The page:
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Georgian youngster missing after Norway massacre

By Salome Modebadze
Monday, July 25
At least 93 people were killed and several are still missing after an armed attack on young people on the Norwegian island of Utoya. Two Georgian girls Natia Chkhetiani and Tamta Liparteliani from NGO Young Socialists of Georgia (YSG) were among the 700 participants of the summer camp organized by the youth wing of the Norway's ruling Labor Party. Natia Chkhetiani, Chair of Kutaisi organization of YSG has been safely taken to Oslo, the capital of Norway, while her friend Tamta Liparteliani, Secretary of the International Committee has not been found yet.

As Chkhetiani told Rustavi 2 TV on Saturday that the last time she saw Tamta was shortly before the shooting began. “Tamta and I had left the conference hall and returned to our room. Then I went to the lavatory and when I came back Tamta had already gone,” Chkhetiani said in a phone interview from Oslo. Having immediately returned to the conference hall the YSG Chair heard shots and everyone was in panic. Chkhetiani thought of jumping in a lake to escape the bullets but when a boy was shot she changed her mind and started hiding from one place to another along the rocky riverbank.

As Irma Ugulava PR of YSG told The Messenger Natia Chkhetiani and Tamta Liparteliani attended the annual youth camp with seminars and presentations aimed at exchanging visions on various problems worldwide. “Natia is at the hotel in Oslo, she had to leave the country on Sunday but her flight was postponed. She’s now waiting for the Chairman of YSG and they will start searching for Tamta in hospitals,” Maguli Chkhetiani, Natia’s mother told us.

A 32-year-old Norwegian right-wing fanatic Anders Behring Breivik was dressed in a police uniform when he attacked the youngsters. Breivik gave himself up to armed officers when they arrived on the small island of Utoya in a lake about 42 km northwest of Oslo. The detainee who admitted the crime believes his acts were atrocious but necessary. “He has said that he believed the actions were atrocious, but that in his head they were necessary,” his lawyer Geir Lippestad told the Norwegian media. The criminal who wanted a "crusade" against the spread of Islam posted a video on YouTube where he wore a scuba diving outfit pointing an automatic weapon and also wrote a 1,500 page electronic manifesto which said: “once you decide to strike, it is better to kill too many than not enough or you risk reducing the desired ideological impact of the strike.”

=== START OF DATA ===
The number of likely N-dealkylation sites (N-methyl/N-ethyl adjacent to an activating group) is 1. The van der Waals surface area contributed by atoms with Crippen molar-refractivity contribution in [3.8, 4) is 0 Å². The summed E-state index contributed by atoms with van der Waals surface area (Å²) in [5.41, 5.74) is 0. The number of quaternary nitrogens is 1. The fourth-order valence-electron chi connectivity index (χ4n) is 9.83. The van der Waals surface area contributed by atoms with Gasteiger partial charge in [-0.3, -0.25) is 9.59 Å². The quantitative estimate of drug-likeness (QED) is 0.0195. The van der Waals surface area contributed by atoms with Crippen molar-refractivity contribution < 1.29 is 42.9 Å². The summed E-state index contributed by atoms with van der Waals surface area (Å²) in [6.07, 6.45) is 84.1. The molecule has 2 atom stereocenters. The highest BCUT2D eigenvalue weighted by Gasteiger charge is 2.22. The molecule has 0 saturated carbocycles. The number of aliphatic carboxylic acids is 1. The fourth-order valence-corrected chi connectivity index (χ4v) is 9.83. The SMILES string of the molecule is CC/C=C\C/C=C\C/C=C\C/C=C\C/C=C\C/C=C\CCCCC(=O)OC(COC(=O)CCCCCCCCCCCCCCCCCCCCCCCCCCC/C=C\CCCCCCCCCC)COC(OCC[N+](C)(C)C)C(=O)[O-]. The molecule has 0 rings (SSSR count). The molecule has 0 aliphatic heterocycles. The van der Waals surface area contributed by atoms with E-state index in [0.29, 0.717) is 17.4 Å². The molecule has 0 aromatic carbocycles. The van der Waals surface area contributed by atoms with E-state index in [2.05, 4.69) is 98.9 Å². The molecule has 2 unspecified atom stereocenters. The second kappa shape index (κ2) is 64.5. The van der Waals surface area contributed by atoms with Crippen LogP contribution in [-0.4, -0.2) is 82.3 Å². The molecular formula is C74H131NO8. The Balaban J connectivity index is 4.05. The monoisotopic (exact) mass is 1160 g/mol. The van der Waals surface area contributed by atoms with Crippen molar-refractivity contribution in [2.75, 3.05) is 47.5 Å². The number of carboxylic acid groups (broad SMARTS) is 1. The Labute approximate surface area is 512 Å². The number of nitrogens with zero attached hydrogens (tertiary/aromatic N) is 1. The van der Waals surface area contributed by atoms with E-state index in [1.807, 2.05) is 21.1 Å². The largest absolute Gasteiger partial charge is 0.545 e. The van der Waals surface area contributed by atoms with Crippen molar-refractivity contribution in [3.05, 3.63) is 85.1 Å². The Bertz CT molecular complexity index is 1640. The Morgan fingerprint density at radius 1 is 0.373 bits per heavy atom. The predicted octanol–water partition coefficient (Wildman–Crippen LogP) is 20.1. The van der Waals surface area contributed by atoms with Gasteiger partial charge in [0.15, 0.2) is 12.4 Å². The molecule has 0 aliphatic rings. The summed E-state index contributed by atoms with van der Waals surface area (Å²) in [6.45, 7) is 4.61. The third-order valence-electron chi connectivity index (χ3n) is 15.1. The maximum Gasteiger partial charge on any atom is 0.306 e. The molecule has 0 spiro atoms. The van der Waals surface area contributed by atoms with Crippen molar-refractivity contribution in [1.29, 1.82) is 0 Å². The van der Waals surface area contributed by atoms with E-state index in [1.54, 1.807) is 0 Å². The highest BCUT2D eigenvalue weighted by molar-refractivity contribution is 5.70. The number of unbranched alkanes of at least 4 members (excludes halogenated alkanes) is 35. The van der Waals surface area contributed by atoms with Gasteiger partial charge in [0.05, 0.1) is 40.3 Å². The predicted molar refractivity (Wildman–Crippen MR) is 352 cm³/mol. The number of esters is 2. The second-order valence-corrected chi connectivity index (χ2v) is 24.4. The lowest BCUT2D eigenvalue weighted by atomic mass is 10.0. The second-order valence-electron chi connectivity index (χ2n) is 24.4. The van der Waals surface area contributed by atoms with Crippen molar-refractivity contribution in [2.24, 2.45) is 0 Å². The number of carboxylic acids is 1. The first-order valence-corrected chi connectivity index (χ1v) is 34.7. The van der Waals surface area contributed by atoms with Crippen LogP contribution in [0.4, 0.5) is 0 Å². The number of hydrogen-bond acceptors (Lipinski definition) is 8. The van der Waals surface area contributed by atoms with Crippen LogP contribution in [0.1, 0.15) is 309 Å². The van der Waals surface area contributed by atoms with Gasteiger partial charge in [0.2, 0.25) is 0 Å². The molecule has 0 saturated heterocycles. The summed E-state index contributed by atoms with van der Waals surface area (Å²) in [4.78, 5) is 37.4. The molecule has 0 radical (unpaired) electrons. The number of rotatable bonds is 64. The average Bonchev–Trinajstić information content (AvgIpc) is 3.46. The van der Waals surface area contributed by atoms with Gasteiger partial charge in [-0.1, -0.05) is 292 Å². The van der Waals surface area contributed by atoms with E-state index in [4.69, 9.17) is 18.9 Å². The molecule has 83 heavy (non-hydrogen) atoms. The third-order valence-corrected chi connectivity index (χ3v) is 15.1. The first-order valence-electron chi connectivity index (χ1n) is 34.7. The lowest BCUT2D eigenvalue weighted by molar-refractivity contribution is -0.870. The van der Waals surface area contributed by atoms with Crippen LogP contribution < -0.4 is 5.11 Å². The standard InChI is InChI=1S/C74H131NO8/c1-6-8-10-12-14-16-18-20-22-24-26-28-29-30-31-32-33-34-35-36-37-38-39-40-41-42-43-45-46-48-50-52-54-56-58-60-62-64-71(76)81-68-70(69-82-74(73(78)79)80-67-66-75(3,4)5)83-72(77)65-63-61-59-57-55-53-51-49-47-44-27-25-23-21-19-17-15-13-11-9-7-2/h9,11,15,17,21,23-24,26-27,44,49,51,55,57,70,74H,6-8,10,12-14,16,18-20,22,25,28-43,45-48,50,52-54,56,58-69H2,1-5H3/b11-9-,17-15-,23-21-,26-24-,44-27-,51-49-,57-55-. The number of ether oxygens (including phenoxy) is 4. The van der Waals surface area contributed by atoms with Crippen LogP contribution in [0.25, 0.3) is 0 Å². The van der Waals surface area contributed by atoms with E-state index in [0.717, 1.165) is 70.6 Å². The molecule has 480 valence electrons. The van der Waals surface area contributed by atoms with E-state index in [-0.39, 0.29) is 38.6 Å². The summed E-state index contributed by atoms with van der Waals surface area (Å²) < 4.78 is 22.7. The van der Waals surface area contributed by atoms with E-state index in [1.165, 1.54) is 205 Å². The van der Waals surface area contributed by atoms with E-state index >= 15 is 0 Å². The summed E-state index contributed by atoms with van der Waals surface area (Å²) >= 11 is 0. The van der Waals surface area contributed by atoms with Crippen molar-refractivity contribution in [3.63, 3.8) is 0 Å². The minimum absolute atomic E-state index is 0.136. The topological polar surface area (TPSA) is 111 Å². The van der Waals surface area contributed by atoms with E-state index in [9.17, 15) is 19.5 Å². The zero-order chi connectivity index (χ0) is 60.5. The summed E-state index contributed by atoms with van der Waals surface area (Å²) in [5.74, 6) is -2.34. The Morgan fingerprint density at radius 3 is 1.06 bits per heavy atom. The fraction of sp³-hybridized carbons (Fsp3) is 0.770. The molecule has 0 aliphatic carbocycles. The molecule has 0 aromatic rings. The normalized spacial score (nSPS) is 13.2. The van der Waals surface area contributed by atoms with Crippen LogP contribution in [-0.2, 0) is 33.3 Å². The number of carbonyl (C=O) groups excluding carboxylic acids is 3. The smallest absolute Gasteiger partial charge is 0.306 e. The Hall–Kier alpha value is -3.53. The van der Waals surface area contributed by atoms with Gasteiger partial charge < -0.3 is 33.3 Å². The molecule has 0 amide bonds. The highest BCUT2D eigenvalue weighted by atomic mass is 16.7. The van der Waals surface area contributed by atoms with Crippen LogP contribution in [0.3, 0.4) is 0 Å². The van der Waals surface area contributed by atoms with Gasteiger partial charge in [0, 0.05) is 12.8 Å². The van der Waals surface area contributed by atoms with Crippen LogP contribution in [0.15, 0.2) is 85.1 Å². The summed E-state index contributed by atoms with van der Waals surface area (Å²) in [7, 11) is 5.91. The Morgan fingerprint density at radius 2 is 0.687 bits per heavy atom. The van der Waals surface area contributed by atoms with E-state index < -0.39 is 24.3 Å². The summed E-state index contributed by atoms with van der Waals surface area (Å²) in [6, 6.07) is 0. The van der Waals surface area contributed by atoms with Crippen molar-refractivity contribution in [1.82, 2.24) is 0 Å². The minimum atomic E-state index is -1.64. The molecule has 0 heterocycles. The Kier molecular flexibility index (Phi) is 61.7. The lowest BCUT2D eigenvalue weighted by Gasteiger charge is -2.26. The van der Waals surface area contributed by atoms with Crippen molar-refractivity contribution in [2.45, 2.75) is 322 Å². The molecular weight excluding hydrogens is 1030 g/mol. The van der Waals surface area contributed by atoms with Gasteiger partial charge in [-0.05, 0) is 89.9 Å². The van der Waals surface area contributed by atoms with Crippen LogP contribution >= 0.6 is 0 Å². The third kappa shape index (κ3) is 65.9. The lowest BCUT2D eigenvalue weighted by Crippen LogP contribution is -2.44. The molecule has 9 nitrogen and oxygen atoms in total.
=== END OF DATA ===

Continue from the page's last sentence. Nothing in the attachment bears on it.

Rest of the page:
Hundreds of people gathered near Oslo's Cathedral to lay flowers and light candles on Sunday. King Harald of Norway and Prime Minister of Denmark Jens Stoltenberg were among mourners at a Sunday service, where the PM emotionally announced the day of “a national tragedy”. President of Georgia Mikheil Saakashvili expressed his condolences to the Norwegian Government. “This terrible atrocity once again reminds us that terrorism remains one of the main common challenges of the world today; thus we have to strengthen our common efforts in order to ensure peace and stability in the world,” Saakashvili stated.

The family of Tamta Liparteliani does not have any fresh information about the young lady but the search operation continues on the island. As Tamta’s mother Leila Asatiani said on Sunday her daughter might have been at the hospital among the other missing students as Natia Chkhetiani could not identify her among the victims. “We don’t unfortunately have any news but the Georgian embassy promised to do everything possible,” she added while Georgia’s Consul to Denmark and Norway Nino Kochorashvili promised that the authorities would do their best to find Tamta.